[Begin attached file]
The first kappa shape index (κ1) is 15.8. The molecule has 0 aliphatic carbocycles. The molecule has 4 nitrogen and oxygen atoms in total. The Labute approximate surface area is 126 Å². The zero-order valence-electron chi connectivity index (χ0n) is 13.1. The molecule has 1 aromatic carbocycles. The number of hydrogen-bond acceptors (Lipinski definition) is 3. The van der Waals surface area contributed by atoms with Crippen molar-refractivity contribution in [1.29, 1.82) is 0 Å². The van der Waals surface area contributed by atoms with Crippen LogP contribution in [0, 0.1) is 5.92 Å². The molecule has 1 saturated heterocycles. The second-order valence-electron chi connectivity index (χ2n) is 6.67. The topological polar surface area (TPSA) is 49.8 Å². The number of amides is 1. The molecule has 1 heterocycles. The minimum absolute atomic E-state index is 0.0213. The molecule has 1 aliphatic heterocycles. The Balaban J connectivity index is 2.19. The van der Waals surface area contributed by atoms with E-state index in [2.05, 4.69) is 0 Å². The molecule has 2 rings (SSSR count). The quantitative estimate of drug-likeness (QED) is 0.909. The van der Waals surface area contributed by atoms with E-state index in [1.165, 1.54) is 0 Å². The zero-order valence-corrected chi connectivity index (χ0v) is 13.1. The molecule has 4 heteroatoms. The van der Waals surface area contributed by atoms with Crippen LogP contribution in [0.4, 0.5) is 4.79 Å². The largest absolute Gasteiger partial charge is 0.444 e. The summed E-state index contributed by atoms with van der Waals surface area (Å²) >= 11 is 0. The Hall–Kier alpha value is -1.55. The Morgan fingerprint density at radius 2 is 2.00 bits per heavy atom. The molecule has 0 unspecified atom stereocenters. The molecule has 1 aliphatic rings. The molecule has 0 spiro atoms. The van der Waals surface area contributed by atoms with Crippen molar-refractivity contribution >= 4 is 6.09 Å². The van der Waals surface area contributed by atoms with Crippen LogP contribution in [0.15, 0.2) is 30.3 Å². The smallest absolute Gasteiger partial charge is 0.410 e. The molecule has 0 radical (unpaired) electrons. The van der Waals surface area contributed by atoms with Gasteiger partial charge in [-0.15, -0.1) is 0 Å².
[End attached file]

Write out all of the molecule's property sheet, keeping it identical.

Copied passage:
The first kappa shape index (κ1) is 15.8. The molecule has 0 aliphatic carbocycles. The molecule has 4 nitrogen and oxygen atoms in total. The Labute approximate surface area is 126 Å². The zero-order valence-electron chi connectivity index (χ0n) is 13.1. The molecule has 1 aromatic carbocycles. The number of hydrogen-bond acceptors (Lipinski definition) is 3. The van der Waals surface area contributed by atoms with Crippen molar-refractivity contribution in [1.29, 1.82) is 0 Å². The van der Waals surface area contributed by atoms with Crippen LogP contribution in [0, 0.1) is 5.92 Å². The molecule has 1 saturated heterocycles. The second-order valence-electron chi connectivity index (χ2n) is 6.67. The topological polar surface area (TPSA) is 49.8 Å². The number of amides is 1. The molecule has 1 heterocycles. The minimum absolute atomic E-state index is 0.0213. The molecule has 1 aliphatic heterocycles. The Balaban J connectivity index is 2.19. The van der Waals surface area contributed by atoms with E-state index in [2.05, 4.69) is 0 Å². The molecule has 2 rings (SSSR count). The quantitative estimate of drug-likeness (QED) is 0.909. The van der Waals surface area contributed by atoms with E-state index in [1.165, 1.54) is 0 Å². The zero-order valence-corrected chi connectivity index (χ0v) is 13.1. The molecule has 4 heteroatoms. The van der Waals surface area contributed by atoms with Crippen LogP contribution in [0.4, 0.5) is 4.79 Å². The largest absolute Gasteiger partial charge is 0.444 e. The summed E-state index contributed by atoms with van der Waals surface area (Å²) >= 11 is 0. The Hall–Kier alpha value is -1.55. The Morgan fingerprint density at radius 2 is 2.00 bits per heavy atom. The molecule has 0 unspecified atom stereocenters. The molecule has 1 aliphatic rings. The molecule has 0 spiro atoms. The van der Waals surface area contributed by atoms with Crippen molar-refractivity contribution >= 4 is 6.09 Å². The van der Waals surface area contributed by atoms with Crippen LogP contribution in [0.15, 0.2) is 30.3 Å². The smallest absolute Gasteiger partial charge is 0.410 e. The molecule has 0 radical (unpaired) electrons. The van der Waals surface area contributed by atoms with Gasteiger partial charge in [-0.15, -0.1) is 0 Å².